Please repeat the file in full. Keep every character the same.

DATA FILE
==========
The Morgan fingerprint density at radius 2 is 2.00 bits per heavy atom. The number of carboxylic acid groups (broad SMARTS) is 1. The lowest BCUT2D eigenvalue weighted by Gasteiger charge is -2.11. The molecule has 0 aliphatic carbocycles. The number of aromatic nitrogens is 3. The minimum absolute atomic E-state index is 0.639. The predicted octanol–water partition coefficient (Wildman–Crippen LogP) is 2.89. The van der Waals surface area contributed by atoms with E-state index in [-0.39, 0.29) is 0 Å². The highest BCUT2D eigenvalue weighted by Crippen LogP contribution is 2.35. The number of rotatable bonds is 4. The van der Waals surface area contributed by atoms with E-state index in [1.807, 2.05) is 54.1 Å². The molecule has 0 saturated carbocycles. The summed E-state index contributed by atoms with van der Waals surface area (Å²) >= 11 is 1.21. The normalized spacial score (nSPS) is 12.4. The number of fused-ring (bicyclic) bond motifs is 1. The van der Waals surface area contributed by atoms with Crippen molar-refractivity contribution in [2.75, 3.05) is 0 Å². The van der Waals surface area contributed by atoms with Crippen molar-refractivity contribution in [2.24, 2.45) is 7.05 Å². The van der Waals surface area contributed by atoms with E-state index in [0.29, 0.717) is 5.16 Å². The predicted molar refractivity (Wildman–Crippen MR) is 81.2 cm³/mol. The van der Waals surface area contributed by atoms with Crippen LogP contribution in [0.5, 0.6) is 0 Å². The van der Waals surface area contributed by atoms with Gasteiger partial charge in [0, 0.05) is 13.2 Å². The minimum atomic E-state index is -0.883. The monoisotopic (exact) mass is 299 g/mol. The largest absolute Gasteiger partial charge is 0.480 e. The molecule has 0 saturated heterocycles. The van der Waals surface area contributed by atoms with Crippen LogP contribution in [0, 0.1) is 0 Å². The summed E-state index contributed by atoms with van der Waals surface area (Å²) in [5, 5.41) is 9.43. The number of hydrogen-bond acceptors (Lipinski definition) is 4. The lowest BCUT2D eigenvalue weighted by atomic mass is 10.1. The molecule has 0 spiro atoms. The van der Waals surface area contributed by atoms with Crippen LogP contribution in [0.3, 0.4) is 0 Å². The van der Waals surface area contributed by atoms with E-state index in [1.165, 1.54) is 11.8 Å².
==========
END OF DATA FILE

The Morgan fingerprint density at radius 2 is 2.00 bits per heavy atom. The number of carboxylic acid groups (broad SMARTS) is 1. The lowest BCUT2D eigenvalue weighted by Gasteiger charge is -2.11. The molecule has 0 aliphatic carbocycles. The number of aromatic nitrogens is 3. The minimum absolute atomic E-state index is 0.639. The predicted octanol–water partition coefficient (Wildman–Crippen LogP) is 2.89. The van der Waals surface area contributed by atoms with E-state index in [-0.39, 0.29) is 0 Å². The highest BCUT2D eigenvalue weighted by Crippen LogP contribution is 2.35. The number of rotatable bonds is 4. The van der Waals surface area contributed by atoms with E-state index in [1.807, 2.05) is 54.1 Å². The molecule has 0 saturated carbocycles. The summed E-state index contributed by atoms with van der Waals surface area (Å²) >= 11 is 1.21. The normalized spacial score (nSPS) is 12.4. The number of fused-ring (bicyclic) bond motifs is 1. The van der Waals surface area contributed by atoms with Crippen molar-refractivity contribution in [2.75, 3.05) is 0 Å². The van der Waals surface area contributed by atoms with Crippen molar-refractivity contribution in [2.24, 2.45) is 7.05 Å². The van der Waals surface area contributed by atoms with E-state index in [0.29, 0.717) is 5.16 Å². The predicted molar refractivity (Wildman–Crippen MR) is 81.2 cm³/mol. The van der Waals surface area contributed by atoms with Crippen LogP contribution in [0.5, 0.6) is 0 Å². The van der Waals surface area contributed by atoms with Gasteiger partial charge in [0, 0.05) is 13.2 Å². The minimum atomic E-state index is -0.883. The monoisotopic (exact) mass is 299 g/mol. The largest absolute Gasteiger partial charge is 0.480 e. The molecule has 0 saturated heterocycles. The van der Waals surface area contributed by atoms with Crippen LogP contribution in [0, 0.1) is 0 Å². The summed E-state index contributed by atoms with van der Waals surface area (Å²) in [5, 5.41) is 9.43. The number of hydrogen-bond acceptors (Lipinski definition) is 4. The lowest BCUT2D eigenvalue weighted by atomic mass is 10.1. The molecule has 0 spiro atoms. The van der Waals surface area contributed by atoms with Crippen LogP contribution in [0.3, 0.4) is 0 Å². The van der Waals surface area contributed by atoms with E-state index in [1.165, 1.54) is 11.8 Å².